1. The suit in which this appeal has arisen was brought by the appellant for possession of a small room erected on 15 yards of land, for closing certain doors and for opening one. He offered to pay to the defendants the cost of the building of the room. The land on which the room in question stands is a part of a larger piece of land purchased in 1881 by the plaintiff and the defendants Nos. 2, 3 and 4 under a single sale-deed. The plaintiff alleged that the land purchased by him and the defendants mentioned above contained a building, and that the first defendant, who was the father of the defendants Nos. 2 and 3, had pulled down that building and with the materials had built the room in question. The first defendant sold the room to the defendants Nos. 2 and 3, under a sale-deed executed in February 1886, and it is by virtue of that sale-deed that the defendants Nos. 2 and 3 are in possession of the room. The plaintiff's case was that the first defendant had no right to build on land which belonged to him and to the other defendants, and that the encroachment on that land by the first defendant was an act of trespass.
2. The defendants stated that the room had been built on that portion of the land purchased jointly by the plaintiff and the defendants Nos. 2, 3 and 4, which had fallen into the share of the defendants by partition, and they contended that the plaintiff had consequently no right to the land on which the room in question stood.
3. The Court of First Instance found in favour of the defendants, and holding the land in suit to be the exclusive property of the defendants Nos. 2, 3 and 4 dismissed the claim. Upon appeal by the plaintiff the Lower Appellate Court came to the conclusion that the land in question belonged jointly to the plaintiff and the defendants Nos. 2, 3 and 4. It also found that by reason of the construction placed on the land the plaintiff had not sustained any injury, and it held that, according to the ruling in Paras Ram v. Sherjit I.L.R. 9 All. 661, the plaintiff's suit was not maintainable, his remedy being a claim for partition of the joint land. It was upon that ground only that the Lower Appellate Court maintained the decree of the Court of First Instance dismissing the plaintiff's suit.
4. The finding of the Lower Appellate Court as to the land being joint must be accepted as conclusive between the parties, but upon that finding the Court was not justified in dismissing the claim. The land, which has been found to belong jointly to the plaintiff and the defendants Nos. 2, 3 and 4 was not, according to the plaintiff, encroached upon by those defendants, but by the first defendant alone, who was a stranger to the land. The encroachment therefore which the plaintiff complained of was an encroachment by a stranger upon property in which the plaintiff had a joint interest along with others. There can be no question that, if a stranger trespasses upon joint property, one of the several persons jointly interested in the property is entitled to restrain that stranger from committing the act of trespass. In this case it was a stranger, who, according to the plaintiff, trespassed on his land, and therefore the plaintiff was competent to restrain him from continuing the trespass. The defendants Nos. 2 and 3 purchased from the trespasser the building which he had erected by encroaching on property which did not belong to him. They therefore stand in the shoes of the trespasser, and it is not in their character as joint co-parceners that they are in possession of the room, the building of which constituted the act of trespass. In this view the ruling in the case of Paras Ram v. Sherjit I.L.R. 9 All. 661, did not apply, and the decree made by the Lower Appellate Court cannot be sustained. This case, is not outside the principle of the ruling in Najju Khan v. Imtiae-ud-din I.L.R. 18 All. 115. Upon the facts found by the Lower Appellate Court, I am of opinion that the suit was maintainable.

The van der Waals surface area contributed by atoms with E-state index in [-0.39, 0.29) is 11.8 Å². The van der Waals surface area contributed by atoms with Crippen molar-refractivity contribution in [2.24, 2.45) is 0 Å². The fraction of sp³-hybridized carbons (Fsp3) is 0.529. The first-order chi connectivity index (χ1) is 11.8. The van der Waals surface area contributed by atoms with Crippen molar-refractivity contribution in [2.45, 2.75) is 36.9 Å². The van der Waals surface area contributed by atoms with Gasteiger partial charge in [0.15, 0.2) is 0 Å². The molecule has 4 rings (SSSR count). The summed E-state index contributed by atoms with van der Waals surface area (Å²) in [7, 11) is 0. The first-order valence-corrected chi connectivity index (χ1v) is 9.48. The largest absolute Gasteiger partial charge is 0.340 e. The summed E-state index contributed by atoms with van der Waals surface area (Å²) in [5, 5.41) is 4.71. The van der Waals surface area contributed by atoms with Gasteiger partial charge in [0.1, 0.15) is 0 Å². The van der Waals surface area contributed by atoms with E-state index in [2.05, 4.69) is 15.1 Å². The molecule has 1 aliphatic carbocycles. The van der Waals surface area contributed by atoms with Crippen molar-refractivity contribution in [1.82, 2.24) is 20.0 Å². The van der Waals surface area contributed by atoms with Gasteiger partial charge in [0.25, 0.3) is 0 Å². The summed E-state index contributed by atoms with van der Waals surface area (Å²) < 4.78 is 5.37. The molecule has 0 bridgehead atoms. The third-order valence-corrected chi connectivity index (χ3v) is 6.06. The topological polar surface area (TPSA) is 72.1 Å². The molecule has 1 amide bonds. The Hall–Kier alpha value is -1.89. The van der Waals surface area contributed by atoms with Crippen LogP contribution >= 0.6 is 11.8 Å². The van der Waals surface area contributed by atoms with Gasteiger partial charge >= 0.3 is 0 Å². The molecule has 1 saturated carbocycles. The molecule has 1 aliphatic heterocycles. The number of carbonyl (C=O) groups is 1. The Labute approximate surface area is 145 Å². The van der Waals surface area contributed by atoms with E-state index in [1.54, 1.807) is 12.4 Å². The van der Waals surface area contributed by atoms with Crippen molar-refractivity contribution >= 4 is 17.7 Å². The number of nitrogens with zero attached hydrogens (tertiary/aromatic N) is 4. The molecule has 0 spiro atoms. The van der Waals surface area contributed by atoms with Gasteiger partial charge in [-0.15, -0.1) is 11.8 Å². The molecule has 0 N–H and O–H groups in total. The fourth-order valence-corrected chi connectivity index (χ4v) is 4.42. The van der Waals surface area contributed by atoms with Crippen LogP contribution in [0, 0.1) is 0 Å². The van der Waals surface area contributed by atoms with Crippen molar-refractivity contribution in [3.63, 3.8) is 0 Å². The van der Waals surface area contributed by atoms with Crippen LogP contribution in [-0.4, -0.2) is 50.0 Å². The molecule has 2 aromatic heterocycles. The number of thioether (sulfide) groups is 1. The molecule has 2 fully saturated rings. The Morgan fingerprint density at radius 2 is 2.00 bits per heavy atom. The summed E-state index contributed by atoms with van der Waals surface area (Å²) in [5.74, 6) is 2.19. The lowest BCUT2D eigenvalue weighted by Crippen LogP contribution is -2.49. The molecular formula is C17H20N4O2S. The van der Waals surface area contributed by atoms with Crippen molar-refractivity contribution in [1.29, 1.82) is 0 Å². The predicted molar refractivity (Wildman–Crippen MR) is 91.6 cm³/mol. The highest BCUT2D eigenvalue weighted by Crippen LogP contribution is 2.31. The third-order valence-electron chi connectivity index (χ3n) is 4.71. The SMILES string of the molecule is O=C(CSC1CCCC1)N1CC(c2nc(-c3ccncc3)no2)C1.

5. There were other contentions raised by the defendants, one of which was that the room had been built with the acquiescence of the plaintiff. It might, also be a question in the case whether the plaintiff could claim possession exclusively to himself of the land on which the room stands and also of the room. These questions have not been tried by the Lower Appellate Court. In the view which the Court of First Instance took of the case it was not necessary for that Court to determine these questions; but upon the finding of the Lower Appellate Court they will have to be determined before the case can be finally disposed of. As, however, the Lower Appellate Court dismissed the suit upon a preliminary point and the decree upon that point is erroneous. I allow this appeal, and, setting aside the decree of the Court below, remand the case under Section 562 of the Code of Civil Procedure to that, Court, with directions to readmit it under its original number in the register and to determine it on the merits.